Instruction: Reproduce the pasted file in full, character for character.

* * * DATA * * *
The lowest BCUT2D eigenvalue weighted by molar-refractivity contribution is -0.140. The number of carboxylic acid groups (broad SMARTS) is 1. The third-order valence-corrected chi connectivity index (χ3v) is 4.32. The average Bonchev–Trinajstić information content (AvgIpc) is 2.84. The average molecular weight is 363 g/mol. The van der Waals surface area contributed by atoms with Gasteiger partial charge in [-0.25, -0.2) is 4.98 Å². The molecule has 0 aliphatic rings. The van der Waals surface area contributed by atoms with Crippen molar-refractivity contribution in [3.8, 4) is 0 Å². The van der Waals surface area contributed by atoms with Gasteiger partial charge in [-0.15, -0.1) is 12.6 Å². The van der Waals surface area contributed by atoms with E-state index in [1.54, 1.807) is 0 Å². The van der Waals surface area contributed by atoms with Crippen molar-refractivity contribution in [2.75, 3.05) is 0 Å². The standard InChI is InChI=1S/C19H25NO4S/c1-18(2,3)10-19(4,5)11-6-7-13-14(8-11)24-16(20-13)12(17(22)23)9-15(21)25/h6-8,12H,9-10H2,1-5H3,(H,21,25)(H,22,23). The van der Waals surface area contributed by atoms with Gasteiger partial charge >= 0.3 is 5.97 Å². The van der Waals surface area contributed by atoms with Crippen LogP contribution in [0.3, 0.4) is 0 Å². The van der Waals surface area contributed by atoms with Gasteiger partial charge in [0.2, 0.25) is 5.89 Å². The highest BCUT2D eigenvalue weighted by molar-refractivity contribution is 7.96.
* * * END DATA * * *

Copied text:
The lowest BCUT2D eigenvalue weighted by molar-refractivity contribution is -0.140. The number of carboxylic acid groups (broad SMARTS) is 1. The third-order valence-corrected chi connectivity index (χ3v) is 4.32. The average Bonchev–Trinajstić information content (AvgIpc) is 2.84. The average molecular weight is 363 g/mol. The van der Waals surface area contributed by atoms with Gasteiger partial charge in [-0.25, -0.2) is 4.98 Å². The molecule has 0 aliphatic rings. The van der Waals surface area contributed by atoms with Crippen molar-refractivity contribution in [3.8, 4) is 0 Å². The van der Waals surface area contributed by atoms with Gasteiger partial charge in [-0.15, -0.1) is 12.6 Å². The van der Waals surface area contributed by atoms with E-state index in [1.54, 1.807) is 0 Å². The van der Waals surface area contributed by atoms with Crippen molar-refractivity contribution in [2.75, 3.05) is 0 Å². The standard InChI is InChI=1S/C19H25NO4S/c1-18(2,3)10-19(4,5)11-6-7-13-14(8-11)24-16(20-13)12(17(22)23)9-15(21)25/h6-8,12H,9-10H2,1-5H3,(H,21,25)(H,22,23). The van der Waals surface area contributed by atoms with Gasteiger partial charge >= 0.3 is 5.97 Å². The van der Waals surface area contributed by atoms with Crippen LogP contribution in [0.3, 0.4) is 0 Å². The van der Waals surface area contributed by atoms with Gasteiger partial charge in [0.2, 0.25) is 5.89 Å². The highest BCUT2D eigenvalue weighted by molar-refractivity contribution is 7.96.